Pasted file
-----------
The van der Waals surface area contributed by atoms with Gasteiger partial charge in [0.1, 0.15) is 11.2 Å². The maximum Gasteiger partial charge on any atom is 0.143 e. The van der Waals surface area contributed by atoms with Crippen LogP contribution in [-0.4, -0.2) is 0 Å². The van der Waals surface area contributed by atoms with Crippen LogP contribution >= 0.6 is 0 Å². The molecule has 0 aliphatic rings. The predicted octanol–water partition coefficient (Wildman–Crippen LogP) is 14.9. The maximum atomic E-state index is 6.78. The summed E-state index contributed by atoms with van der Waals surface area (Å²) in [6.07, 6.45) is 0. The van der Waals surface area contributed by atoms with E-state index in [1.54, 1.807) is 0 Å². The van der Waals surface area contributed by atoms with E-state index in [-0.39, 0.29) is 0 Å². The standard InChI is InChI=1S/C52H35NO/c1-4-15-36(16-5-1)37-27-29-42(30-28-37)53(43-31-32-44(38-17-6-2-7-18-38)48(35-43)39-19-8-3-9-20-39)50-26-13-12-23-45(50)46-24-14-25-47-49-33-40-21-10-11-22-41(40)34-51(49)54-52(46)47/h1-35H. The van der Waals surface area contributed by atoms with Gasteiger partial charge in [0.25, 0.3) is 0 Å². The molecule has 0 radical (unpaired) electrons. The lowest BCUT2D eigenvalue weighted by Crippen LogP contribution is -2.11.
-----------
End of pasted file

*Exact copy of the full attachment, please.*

The van der Waals surface area contributed by atoms with Gasteiger partial charge in [0.1, 0.15) is 11.2 Å². The maximum Gasteiger partial charge on any atom is 0.143 e. The van der Waals surface area contributed by atoms with Crippen LogP contribution in [-0.4, -0.2) is 0 Å². The van der Waals surface area contributed by atoms with Crippen LogP contribution >= 0.6 is 0 Å². The molecule has 0 aliphatic rings. The predicted octanol–water partition coefficient (Wildman–Crippen LogP) is 14.9. The maximum atomic E-state index is 6.78. The summed E-state index contributed by atoms with van der Waals surface area (Å²) in [6.07, 6.45) is 0. The van der Waals surface area contributed by atoms with E-state index in [1.54, 1.807) is 0 Å². The van der Waals surface area contributed by atoms with E-state index in [-0.39, 0.29) is 0 Å². The standard InChI is InChI=1S/C52H35NO/c1-4-15-36(16-5-1)37-27-29-42(30-28-37)53(43-31-32-44(38-17-6-2-7-18-38)48(35-43)39-19-8-3-9-20-39)50-26-13-12-23-45(50)46-24-14-25-47-49-33-40-21-10-11-22-41(40)34-51(49)54-52(46)47/h1-35H. The van der Waals surface area contributed by atoms with Gasteiger partial charge in [0.25, 0.3) is 0 Å². The molecule has 0 radical (unpaired) electrons. The lowest BCUT2D eigenvalue weighted by Crippen LogP contribution is -2.11.